Maacha was the daughter of a heathenish king; by her had David that beautiful, but unhappy issue, Absalom, and his no less fair sister Tamar. Perhaps, thus late, doth David feel the punishment of that unfit choice. I should not have marvelled, if so holy a man had not found crosses in so unequal a match, either in his person, or at least in his seed.

Beauty, if it be not well disciplined, proves not a friend but a traitor ; three of David's children are undone by it at once. What else was guilty of Amnon's incestuous love, Tamar's ravishment, Absalom's pride? It is a blessing to be fair, yet such a blessing, as, if the soul answer not to the face, may

lead to a curse. How commonly have we seen the foulest soul dwell fairest. It was no fault of Tamar's that she was beautiful; the candle offends not in burning, the foolish fly offends in scorching itself in the flame; yet it is no small misery to become a temptation unto another; and to be made but the occasion of other's ruin. Amnon is love-sick of his sister Tamar, and languishes of that unnatural heat. Whither will not wanton lust carry the inordinate minds of pampered and ungoverned youths ? None but this half sister will please the eyes of the young prince of Israel. Ordinary pleasures will not content those whom the conceit of greatness, youth, and ease, have let loose to their appetite.

Perhaps yet this unkindly flame might in time have gone out alone, had not there been a Jonadab to blow these coals with ill counsel. It were strange, if great princes should want some parasitical followers, that are ready to feed their ill humours.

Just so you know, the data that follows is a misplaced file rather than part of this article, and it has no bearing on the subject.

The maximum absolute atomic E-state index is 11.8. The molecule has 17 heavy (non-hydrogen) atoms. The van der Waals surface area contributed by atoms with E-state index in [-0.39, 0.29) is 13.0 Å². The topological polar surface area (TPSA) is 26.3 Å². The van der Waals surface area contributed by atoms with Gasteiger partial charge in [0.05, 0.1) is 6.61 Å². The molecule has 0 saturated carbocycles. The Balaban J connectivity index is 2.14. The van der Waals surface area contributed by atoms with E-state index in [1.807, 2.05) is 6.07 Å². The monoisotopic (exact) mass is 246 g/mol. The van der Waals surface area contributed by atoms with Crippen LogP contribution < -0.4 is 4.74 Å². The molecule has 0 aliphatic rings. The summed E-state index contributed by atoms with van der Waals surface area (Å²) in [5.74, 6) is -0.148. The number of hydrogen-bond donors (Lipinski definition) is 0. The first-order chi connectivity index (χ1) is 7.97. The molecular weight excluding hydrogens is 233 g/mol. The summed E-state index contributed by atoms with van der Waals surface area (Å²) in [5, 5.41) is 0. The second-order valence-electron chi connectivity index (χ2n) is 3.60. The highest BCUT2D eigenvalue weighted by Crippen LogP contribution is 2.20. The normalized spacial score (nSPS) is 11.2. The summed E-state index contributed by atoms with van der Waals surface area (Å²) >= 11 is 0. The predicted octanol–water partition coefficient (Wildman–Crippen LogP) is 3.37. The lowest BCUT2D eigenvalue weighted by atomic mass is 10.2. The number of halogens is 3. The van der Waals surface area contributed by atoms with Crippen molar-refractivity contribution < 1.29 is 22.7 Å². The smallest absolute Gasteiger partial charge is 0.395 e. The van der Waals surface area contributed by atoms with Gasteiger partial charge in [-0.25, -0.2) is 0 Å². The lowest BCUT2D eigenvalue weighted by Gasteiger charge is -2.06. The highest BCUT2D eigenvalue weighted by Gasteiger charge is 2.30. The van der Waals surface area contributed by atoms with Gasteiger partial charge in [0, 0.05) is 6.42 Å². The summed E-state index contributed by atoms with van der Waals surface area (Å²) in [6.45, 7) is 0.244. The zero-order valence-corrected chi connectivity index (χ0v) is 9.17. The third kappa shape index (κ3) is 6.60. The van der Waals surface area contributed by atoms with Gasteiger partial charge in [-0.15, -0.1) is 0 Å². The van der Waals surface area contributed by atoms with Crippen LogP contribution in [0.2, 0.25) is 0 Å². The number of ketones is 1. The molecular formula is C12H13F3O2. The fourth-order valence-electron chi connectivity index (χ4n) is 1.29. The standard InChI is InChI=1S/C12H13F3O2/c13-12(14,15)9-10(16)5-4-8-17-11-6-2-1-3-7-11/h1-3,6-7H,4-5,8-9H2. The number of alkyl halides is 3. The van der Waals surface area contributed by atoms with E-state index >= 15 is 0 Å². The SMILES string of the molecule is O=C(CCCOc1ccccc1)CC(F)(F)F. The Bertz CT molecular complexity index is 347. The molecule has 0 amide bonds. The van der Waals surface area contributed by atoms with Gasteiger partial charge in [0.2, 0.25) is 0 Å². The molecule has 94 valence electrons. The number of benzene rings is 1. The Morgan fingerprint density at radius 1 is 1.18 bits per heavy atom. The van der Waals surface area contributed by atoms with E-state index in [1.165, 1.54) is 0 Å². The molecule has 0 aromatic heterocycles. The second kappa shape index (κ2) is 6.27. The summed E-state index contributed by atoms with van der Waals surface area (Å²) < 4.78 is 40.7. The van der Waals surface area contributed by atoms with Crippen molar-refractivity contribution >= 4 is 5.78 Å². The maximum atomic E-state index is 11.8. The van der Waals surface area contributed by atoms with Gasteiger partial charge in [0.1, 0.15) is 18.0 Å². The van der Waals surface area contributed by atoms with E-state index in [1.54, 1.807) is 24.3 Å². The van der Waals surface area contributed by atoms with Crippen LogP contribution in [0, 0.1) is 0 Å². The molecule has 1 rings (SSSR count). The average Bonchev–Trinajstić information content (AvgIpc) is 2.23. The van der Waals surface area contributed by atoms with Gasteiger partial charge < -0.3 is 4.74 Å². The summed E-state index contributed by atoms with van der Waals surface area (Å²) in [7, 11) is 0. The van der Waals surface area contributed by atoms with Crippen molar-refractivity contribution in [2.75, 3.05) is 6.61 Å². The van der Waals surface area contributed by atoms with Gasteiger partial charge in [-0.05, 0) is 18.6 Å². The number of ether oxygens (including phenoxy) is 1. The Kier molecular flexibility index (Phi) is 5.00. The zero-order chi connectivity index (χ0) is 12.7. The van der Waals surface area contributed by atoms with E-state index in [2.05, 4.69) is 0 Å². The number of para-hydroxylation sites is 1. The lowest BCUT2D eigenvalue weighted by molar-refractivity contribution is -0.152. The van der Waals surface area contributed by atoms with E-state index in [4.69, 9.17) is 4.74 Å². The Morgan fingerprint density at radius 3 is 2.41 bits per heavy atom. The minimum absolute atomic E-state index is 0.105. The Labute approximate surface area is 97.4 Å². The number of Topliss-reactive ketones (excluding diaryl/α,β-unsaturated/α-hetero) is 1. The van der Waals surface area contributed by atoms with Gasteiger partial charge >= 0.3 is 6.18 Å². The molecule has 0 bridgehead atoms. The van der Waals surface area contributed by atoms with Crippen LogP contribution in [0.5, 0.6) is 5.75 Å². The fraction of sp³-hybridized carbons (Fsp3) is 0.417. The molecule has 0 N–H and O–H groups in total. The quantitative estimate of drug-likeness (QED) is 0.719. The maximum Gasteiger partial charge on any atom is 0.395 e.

“Why art thou, the king's son, so lean from day to day?" As if it were unworthy the heir of a king to suffer either law or conscience to stand in the way of his desires : whereas wise princes know well, that their places give them no privilege of sinning, but call them in rather to so much more strictness, as their example may be more prejudicial.

Jonadab was the cousin-german of Amnon. III advice is so much more dangerous, as the interest of the giver is more.

Had he been a true friend, he had bent all the forces of his dissuasion against the wicked motions of that sinful lust; and had showed the prince of Israel how much those lewd desires provoked God, and blemished himself, and had lent his hand to strangle them in their first conception. There cannot be a more worthy improvement of friendship, than in a fervent opposition to the sins of them whom we profess to love. No enemy can be so mortal to great princes, as those officious clients, whose flattery soothes them up in wickedness; these are traitors to